To achieve the proposed risk management objectives and to work towards achieving the proposed human health objective, the risk management options under consideration are:

  1. Measures to help reduce consumer exposure to furfuryl alcohol in wood stripper products through the implementation of regulatory and/or non-regulatory controls. These could include voluntary actions by industry via mechanisms such as Memoranda of Understanding (MOUs), Environmental Performance Agreements (EPAs), or codes of practice, or regulatory actions under the Canadian Environmental Protection Act 1999 (CEPA).
  2. Measures to help reduce consumer exposure to tetrahydrofuran in PVC solvent cements through the implementation of regulatory and/or non-regulatory controls. These could include voluntary actions by industry via mechanisms such as MOUs, EPAs, or codes of practice, or regulatory actions under CEPA 1999.

Following the publication of this Risk Management Scope document, additional information obtained from the public comment period and from other sources will be considered, along with the information presented in this document, in the instrument selection and development processFootnote 5. The risk management options outlined in this document may evolve through consideration of assessments and risk management options published for other CMP substances to ensure effective, coordinated, and consistent risk management decision-making.

3.3 Risk management information gaps

In order to make informed decisions on proposed risk management, information on possible alternative substances to replace tetrahydrofuran in PVC solvent cements is requested. 

4. Background

4.1 General information on furfuryl alcohol and tetrahydrofuran

Furfuryl alcohol and tetrahydofuran are organic substances within the Furan Compounds Group which also includes furan and phenolphthalein, which were grouped together on a structural basis, although due to the significant differences in use patterns and health effects, they were considered individually in the human health portion of the assessment. In addition, substance-specific profiles for all four substances in the Furan Compounds Group were developed for environmental evaluation of these substances under this initiative (Canada 2017).

4.2 Current uses and identified sectors

4.2.1 Furfuryl alcohol

Furfuryl alcohol was included in surveys issued pursuant to section 71 of CEPA (Canada 2012).  No manufacture in Canada was reported, although imports of furfuryl alcohol in the range of 100,000 -1,000,000, were reported in 2011 (Environment Canada 2013).

Canadian sectoral uses reported in response to the survey include automotive, aircraft and transportation, building or construction material, metal materials, paints and coatings, and plastic and rubber materials (Environment Canada 2013).

Globally, furfuryl alcohol is reportedly used in paints and coatings, as a solvent in cleaning and paint-removal, as an intermediate in the manufacture of resins and plastics, and as a viscosity reducer for epoxy resins (HSDB 1983b, ECHAc 2007-2016b).  However, in Canada, while the use of furfuryl alcohol in wood stripper products available to the general population has been confirmed (MSDS 2016), it has also been verified that furfuryl alcohol is not present in epoxy products marketed for the general population in Canada (personal communication 15/03/07).

Furfuryl alcohol is naturally occurring in a wide range of foods including coffee, roasted nuts and grains, alcoholic beverages, fruits, vegetables, meats, and dairy products (Burdock 2010, HSDB 1983a; 1983b; 1983c; 1983d). In addition, furfuryl alcohol may be used as a food flavouring. The Food Chemicals Codex (FCC) indicates that furfuryl alcohol has the function of a flavouring agent (FCC USP 2016). It is listed in Fenaroli’s Handbook of Flavor Ingredients (Burdock 2010). The European Union permits furfuryl alcohol to be used as a flavouring in food (EU Food Flavourings Database).  No definitive information is available concerning the potential use of furfuryl alcohol as a food flavouring in Canada (personal communication, emails from Food Directorate to Existing Substances Risk Assessment Bureau, dated December 2016; unreferenced).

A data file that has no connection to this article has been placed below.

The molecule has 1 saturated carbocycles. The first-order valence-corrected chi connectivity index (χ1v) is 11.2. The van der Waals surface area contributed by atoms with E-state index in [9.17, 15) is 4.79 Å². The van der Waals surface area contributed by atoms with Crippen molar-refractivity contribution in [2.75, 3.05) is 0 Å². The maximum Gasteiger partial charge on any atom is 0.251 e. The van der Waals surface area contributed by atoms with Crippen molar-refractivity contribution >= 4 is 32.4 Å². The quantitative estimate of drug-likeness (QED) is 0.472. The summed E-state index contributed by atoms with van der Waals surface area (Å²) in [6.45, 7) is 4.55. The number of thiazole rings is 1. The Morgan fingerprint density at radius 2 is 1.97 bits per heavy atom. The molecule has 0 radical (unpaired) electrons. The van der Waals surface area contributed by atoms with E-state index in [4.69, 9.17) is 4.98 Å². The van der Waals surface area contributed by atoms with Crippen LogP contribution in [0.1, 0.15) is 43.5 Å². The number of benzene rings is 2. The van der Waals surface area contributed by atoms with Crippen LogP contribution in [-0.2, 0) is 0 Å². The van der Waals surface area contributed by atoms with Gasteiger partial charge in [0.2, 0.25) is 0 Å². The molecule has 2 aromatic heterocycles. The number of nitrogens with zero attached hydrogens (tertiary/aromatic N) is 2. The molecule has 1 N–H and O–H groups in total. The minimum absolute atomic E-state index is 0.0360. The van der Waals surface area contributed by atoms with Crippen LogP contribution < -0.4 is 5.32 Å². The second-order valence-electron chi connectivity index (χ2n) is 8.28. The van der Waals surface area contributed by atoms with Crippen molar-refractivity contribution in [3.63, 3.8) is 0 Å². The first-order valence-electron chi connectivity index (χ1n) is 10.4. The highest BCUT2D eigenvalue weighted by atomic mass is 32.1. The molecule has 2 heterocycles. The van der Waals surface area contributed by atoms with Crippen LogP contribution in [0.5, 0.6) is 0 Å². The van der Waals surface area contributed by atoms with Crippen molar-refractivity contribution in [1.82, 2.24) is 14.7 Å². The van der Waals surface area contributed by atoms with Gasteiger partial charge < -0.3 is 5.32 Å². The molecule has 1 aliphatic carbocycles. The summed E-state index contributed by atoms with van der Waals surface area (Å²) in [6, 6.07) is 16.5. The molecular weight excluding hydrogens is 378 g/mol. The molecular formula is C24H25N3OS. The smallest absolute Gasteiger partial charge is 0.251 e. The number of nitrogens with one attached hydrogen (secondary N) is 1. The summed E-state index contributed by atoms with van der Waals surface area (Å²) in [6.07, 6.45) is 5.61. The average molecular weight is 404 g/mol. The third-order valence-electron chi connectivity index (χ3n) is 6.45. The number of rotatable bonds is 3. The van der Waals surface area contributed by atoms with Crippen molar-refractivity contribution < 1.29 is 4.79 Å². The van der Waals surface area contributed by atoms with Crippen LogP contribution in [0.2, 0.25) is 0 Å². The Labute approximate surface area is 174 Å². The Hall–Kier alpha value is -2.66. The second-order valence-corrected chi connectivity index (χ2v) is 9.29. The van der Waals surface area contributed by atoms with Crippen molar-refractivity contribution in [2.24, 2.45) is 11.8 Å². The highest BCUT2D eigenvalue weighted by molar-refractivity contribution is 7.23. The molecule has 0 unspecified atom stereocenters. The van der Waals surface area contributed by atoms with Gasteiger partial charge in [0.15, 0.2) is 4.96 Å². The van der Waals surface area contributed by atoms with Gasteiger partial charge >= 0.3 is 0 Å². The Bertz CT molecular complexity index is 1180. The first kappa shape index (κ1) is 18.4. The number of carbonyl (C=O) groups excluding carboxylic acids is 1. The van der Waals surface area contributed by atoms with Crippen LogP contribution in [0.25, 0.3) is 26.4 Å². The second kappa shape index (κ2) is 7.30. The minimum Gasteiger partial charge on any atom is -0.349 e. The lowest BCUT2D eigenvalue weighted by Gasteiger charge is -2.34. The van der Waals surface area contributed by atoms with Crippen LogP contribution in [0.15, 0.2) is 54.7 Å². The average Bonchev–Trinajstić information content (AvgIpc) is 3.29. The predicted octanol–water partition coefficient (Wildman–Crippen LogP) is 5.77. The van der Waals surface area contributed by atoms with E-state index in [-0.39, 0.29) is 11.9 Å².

4.2.2 Tetrahydrofuran

Tetrahydofuran was included in surveys issued pursuant to section 71 of CEPA (Canada 2012). This substance was not reported to be manufactured in Canada, although imports of 384,594 kg tetrahydrofuran were reported in 2011 (Environment Canada 2013).

Canadian sectoral uses for tetrahydrofuran reported in response to the survey include adhesives and sealants, automotive, aircraft and transportation, building or construction material, paints and coatings, pharmaceutical manufacturing, plastic and rubber materials and solvents (Environment Canada 2013).

Globally, tetrahydrofuran is used mainly as a solvent in the production of resins and plastics, particularly polytetramethylene ether glycol (PTMEG), as well as in the manufacture of paints and coatings, paint and varnish removers, and adhesives such as PVC cement. There are also some reports of use in cleaning products (furniture polish and cleaners, laundry starch preparations and stain removers). However, no evidence of the consumer applications noted above uses was identified in Canada (HSDB 1983c, OECD 2000, ECHA c2007-2016c), except for the presence of tetrahydrofuran in PVC cement products available to the general population in Canada (MSDS 2013; MSDS 2014).

Unlike certain other furan compounds, tetrahydrofuran does not occur naturally in the environment. 

5. Exposure sources, effects and identified risks

5.1 Furfuryl alcohol

A critical health effect associated with furfuryl alcohol identified in the draft screening assessment (Canada 2017) is carcinogenicity. Critical non-cancer endpoints associated with exposure to furfuryl alcohol include decreased breathing rate and decreased body weight gain.

The critical focus of the latter evaluation is decreased breathing rate associated with acute inhalation exposure to furfuryl alcohol of Canadian consumers, during use of wood strippers, the only consumer use identified in Canada. Estimated inhalation exposure from product use was compared to the critical inhalation effect levels to derive margins of exposure (MOEs) for determination of risk.  These MOEs are considered potentially inadequate to account for the protection of human health.

Exposures to furfuryl alcohol from environmental media or food in Canada were not considered to pose a risk to human health.

5.2 Tetrahydrofuran